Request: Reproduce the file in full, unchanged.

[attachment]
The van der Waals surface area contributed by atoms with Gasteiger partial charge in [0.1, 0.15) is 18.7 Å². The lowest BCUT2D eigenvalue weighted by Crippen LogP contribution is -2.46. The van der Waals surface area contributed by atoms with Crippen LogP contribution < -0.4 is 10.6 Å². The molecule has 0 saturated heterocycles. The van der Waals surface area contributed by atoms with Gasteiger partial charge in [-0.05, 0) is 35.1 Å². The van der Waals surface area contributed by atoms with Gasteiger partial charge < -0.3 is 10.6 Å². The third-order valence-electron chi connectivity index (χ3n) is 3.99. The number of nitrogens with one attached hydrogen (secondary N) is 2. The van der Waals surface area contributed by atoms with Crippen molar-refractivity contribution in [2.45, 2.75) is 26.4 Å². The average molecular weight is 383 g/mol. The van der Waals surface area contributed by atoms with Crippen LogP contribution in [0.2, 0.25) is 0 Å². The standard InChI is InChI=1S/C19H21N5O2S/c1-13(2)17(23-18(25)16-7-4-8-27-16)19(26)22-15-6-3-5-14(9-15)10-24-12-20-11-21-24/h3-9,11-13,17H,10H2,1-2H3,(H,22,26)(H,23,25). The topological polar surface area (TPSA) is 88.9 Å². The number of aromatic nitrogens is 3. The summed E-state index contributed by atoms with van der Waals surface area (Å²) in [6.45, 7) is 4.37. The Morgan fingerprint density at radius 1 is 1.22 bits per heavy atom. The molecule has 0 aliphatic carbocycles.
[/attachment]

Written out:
The van der Waals surface area contributed by atoms with Gasteiger partial charge in [0.1, 0.15) is 18.7 Å². The lowest BCUT2D eigenvalue weighted by Crippen LogP contribution is -2.46. The van der Waals surface area contributed by atoms with Crippen LogP contribution < -0.4 is 10.6 Å². The molecule has 0 saturated heterocycles. The van der Waals surface area contributed by atoms with Gasteiger partial charge in [-0.05, 0) is 35.1 Å². The van der Waals surface area contributed by atoms with Gasteiger partial charge < -0.3 is 10.6 Å². The third-order valence-electron chi connectivity index (χ3n) is 3.99. The number of nitrogens with one attached hydrogen (secondary N) is 2. The van der Waals surface area contributed by atoms with Crippen molar-refractivity contribution in [2.45, 2.75) is 26.4 Å². The average molecular weight is 383 g/mol. The van der Waals surface area contributed by atoms with Crippen LogP contribution in [0.2, 0.25) is 0 Å². The standard InChI is InChI=1S/C19H21N5O2S/c1-13(2)17(23-18(25)16-7-4-8-27-16)19(26)22-15-6-3-5-14(9-15)10-24-12-20-11-21-24/h3-9,11-13,17H,10H2,1-2H3,(H,22,26)(H,23,25). The topological polar surface area (TPSA) is 88.9 Å². The number of aromatic nitrogens is 3. The summed E-state index contributed by atoms with van der Waals surface area (Å²) in [6.45, 7) is 4.37. The Morgan fingerprint density at radius 1 is 1.22 bits per heavy atom. The molecule has 0 aliphatic carbocycles.